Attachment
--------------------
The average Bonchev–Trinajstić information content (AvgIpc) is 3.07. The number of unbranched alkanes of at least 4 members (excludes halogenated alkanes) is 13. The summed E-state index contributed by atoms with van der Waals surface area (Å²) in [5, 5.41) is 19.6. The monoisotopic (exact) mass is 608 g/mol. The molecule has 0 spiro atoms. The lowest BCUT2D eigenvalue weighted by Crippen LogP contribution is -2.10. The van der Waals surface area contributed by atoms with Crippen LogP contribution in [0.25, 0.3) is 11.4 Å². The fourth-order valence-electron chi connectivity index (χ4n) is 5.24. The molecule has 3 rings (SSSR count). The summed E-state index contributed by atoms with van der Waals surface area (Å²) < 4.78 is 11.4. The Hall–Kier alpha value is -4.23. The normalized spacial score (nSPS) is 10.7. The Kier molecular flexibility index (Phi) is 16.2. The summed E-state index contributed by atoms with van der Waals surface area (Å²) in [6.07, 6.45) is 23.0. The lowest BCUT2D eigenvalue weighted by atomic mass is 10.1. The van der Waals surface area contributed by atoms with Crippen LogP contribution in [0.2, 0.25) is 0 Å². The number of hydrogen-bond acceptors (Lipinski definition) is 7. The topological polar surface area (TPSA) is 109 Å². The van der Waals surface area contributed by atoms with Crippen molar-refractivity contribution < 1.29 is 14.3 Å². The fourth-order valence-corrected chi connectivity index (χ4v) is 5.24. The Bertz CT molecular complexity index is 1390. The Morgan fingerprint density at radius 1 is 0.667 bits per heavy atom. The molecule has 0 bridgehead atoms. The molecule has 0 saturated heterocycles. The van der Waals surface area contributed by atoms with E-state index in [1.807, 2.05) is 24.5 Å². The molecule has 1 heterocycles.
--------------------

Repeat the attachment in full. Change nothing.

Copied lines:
The average Bonchev–Trinajstić information content (AvgIpc) is 3.07. The number of unbranched alkanes of at least 4 members (excludes halogenated alkanes) is 13. The summed E-state index contributed by atoms with van der Waals surface area (Å²) in [5, 5.41) is 19.6. The monoisotopic (exact) mass is 608 g/mol. The molecule has 0 spiro atoms. The lowest BCUT2D eigenvalue weighted by Crippen LogP contribution is -2.10. The van der Waals surface area contributed by atoms with Crippen LogP contribution in [0.25, 0.3) is 11.4 Å². The fourth-order valence-electron chi connectivity index (χ4n) is 5.24. The molecule has 3 rings (SSSR count). The summed E-state index contributed by atoms with van der Waals surface area (Å²) < 4.78 is 11.4. The Hall–Kier alpha value is -4.23. The normalized spacial score (nSPS) is 10.7. The Kier molecular flexibility index (Phi) is 16.2. The summed E-state index contributed by atoms with van der Waals surface area (Å²) in [6.07, 6.45) is 23.0. The lowest BCUT2D eigenvalue weighted by atomic mass is 10.1. The van der Waals surface area contributed by atoms with Crippen LogP contribution in [0.2, 0.25) is 0 Å². The number of hydrogen-bond acceptors (Lipinski definition) is 7. The topological polar surface area (TPSA) is 109 Å². The van der Waals surface area contributed by atoms with Crippen molar-refractivity contribution < 1.29 is 14.3 Å². The fourth-order valence-corrected chi connectivity index (χ4v) is 5.24. The Bertz CT molecular complexity index is 1390. The Morgan fingerprint density at radius 1 is 0.667 bits per heavy atom. The molecule has 0 bridgehead atoms. The molecule has 0 saturated heterocycles. The van der Waals surface area contributed by atoms with E-state index in [1.807, 2.05) is 24.5 Å². The molecule has 1 heterocycles.